Apr 7, 2021 | by Ingrid Abreu Scherer

Community hubs and green space: real-world evidence for enhancing wellbeing 

What can practice-based case studies tell us about how community hubs and green spaces can enhance wellbeing in a place? Today we publish an update to our popular Places, spaces, people, and wellbeing with a new synthesis of case studies: Community hubs and green space: real-world evidence

>>Read the briefing and full report

Places, spaces, people, and wellbeing is a systematic review that brings together evidence of interventions that boosted social relations through improvements in community infrastructure.

It covered community hubs; events; local neighbourhood design; green and blue space; place-making; alternative use of space; urban regeneration; and community development.

Case studies plugging evidence gaps

This new synthesis of practice-based case studies plugs some of the gaps in the evidence on how community hubs and green spaces can enhance wellbeing in a place. Case study evidence can provide important detail on how these projects and activities are delivered and what can be supportive or act as barriers to achieving desired outcomes in different circumstances.

Local context, community, and complexity

A key theme emerging from the case study evidence was the importance of considering local context and the complexity of responding to local needs through multiple and layered interventions in both green spaces and community hubs. 

Community involvement in the delivery of projects was also identified as important. This supports the systematic review evidence, which found that community involvement in planning was important for the success of projects to improve wellbeing outcomes.

Key findings from systematic review evidence: community hubs

  • Boost social/community cohesion
  • Increase pride in area
  • Increase civic activity/participation*
  • Build trust
  • Increase individuals’ knowledge/skills*
  • Increase social networks*
  • Increase social capital

*these findings were also corroborated by case study review evidence.

This synthesis of practice-based case studies highlights the following.

  • Additional community wellbeing benefits: community empowerment, new groups in the community forming.
  • Additional improvements in mental health.
  • Organisational benefits: opportunities for networking and partnership, raising organisational profiles, improved access to commissions/funding.
  • Unforeseen outcomes: new informal support networks in the community, creation of skills training programmes, ‘peer-led’ becoming widely appreciated, asset-transfer programme developed, reduction in health and social inequalities as community hubs support disadvantaged communities.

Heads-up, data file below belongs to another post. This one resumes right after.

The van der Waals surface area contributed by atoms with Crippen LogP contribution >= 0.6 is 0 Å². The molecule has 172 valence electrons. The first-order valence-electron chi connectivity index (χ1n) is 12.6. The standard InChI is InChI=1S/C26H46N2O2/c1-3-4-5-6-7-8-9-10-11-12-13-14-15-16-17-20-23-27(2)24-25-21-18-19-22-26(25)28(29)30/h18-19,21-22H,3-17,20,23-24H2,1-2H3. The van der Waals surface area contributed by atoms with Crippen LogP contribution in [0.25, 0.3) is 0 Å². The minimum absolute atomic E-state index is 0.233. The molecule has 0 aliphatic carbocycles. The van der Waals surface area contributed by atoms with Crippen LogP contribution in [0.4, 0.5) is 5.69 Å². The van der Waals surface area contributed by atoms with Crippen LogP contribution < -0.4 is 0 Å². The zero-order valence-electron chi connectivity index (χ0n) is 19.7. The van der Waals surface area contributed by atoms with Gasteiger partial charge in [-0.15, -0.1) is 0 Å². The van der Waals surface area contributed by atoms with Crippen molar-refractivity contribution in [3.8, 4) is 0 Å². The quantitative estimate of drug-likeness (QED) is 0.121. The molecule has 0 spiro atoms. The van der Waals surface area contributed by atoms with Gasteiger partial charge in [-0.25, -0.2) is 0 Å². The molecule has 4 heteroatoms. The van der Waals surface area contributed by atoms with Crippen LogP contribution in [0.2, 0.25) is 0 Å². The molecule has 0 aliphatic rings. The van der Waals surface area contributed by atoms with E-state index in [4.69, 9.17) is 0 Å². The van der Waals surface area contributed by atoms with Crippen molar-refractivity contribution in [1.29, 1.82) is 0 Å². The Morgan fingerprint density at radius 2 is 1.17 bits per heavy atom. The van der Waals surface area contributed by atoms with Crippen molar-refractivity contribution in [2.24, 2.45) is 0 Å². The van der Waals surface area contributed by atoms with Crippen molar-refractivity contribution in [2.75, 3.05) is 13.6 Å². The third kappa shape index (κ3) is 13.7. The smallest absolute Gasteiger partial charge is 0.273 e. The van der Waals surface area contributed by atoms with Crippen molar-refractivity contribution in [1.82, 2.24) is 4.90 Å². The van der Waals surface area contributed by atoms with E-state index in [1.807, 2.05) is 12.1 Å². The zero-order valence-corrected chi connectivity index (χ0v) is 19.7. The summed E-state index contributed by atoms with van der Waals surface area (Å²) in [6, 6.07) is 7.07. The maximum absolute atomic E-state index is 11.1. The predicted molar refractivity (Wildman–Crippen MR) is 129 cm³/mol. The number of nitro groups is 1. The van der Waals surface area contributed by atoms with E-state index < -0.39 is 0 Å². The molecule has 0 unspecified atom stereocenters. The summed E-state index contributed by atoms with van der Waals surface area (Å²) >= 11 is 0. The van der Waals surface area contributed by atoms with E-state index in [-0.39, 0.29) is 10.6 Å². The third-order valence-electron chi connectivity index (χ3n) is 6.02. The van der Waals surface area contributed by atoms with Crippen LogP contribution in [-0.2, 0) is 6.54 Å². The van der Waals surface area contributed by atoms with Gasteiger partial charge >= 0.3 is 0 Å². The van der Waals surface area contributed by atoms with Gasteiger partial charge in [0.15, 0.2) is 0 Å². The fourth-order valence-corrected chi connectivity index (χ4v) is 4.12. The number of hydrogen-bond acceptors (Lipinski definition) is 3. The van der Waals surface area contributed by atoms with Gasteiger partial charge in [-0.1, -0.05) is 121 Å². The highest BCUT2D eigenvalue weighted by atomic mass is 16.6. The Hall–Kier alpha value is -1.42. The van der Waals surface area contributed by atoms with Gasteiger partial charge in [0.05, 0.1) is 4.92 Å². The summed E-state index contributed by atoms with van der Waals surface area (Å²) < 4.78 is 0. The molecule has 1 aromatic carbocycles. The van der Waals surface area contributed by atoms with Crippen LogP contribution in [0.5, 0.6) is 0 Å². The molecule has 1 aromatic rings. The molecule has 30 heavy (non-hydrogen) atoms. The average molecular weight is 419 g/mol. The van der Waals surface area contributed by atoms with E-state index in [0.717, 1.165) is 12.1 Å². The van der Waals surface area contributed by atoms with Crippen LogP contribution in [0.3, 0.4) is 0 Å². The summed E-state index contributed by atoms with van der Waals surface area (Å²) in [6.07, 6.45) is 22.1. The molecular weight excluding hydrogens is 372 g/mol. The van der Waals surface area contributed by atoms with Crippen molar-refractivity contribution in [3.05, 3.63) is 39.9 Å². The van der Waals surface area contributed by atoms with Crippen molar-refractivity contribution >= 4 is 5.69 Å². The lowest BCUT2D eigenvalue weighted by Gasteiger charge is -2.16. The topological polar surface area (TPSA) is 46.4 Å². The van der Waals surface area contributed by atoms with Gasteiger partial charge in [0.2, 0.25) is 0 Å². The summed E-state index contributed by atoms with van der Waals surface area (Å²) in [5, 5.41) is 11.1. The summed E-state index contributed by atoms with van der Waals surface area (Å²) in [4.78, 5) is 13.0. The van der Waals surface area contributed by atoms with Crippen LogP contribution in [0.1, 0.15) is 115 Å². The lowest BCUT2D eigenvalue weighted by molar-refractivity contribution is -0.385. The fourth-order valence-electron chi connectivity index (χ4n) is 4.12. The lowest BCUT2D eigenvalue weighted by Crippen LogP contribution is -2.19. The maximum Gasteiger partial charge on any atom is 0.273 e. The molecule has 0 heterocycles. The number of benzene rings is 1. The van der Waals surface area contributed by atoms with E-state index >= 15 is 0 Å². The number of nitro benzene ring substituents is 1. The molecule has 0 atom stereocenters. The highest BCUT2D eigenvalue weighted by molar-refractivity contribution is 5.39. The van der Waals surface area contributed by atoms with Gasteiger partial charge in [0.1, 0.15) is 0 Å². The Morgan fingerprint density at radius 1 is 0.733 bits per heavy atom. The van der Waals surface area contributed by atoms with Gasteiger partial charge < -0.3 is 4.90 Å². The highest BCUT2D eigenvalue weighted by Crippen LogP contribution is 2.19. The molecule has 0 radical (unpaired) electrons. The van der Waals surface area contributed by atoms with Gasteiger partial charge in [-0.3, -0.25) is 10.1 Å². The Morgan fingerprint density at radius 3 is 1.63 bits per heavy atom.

Key findings from systematic review evidence: green spaces

  • Boost social/community cohesion
  • Improve families’ wellbeing
  • Improve individual mental wellbeing*
  • Improve social relations/interactions*
  • Increase individuals’ knowledge/skills*
  • Increase social capital

*these findings were also corroborated by case study review evidence.

This new synthesis of practice-based case studies highlights:

  • Additional community wellbeing benefits: opportunities for social activities and volunteering, increased skills, knowledge and confidence within the community, community empowerment via participant-led activities
  • Additional individual wellbeing benefits: gaining employment and a sense of purpose, a transformative change in some people’s lives.
  • Organisational outcomes: strengthened organisational capacity; strengthened or new partnerships; increased influence or organisational profile
  • Delivery: Multiple and layered interventions developed in response to local need and to reach disadvantaged groups, effectively reduce wellbeing inequalities and achieve broad aims of wellbeing and empowerment.
  • Learning processes to gather insights to improve interventions were prominent in some cases.
  • Mechanisms identified: building connections and partnerships, asset-based approaches, adapting to local need, community participation and co-production

Next week we will be publishing new guidance for practitioners on developing effective, project case studies. There will be an editable case study template available for you to download, as well as step-by-step advice on how to put your case study together. 

We will also be sharing a methods guide for case study synthesis, that will be part of a series covering different research methods. Currently, we have a methods guide for systematic review and public dialogue. Sign up to our weekly email to get an alert as more are published.

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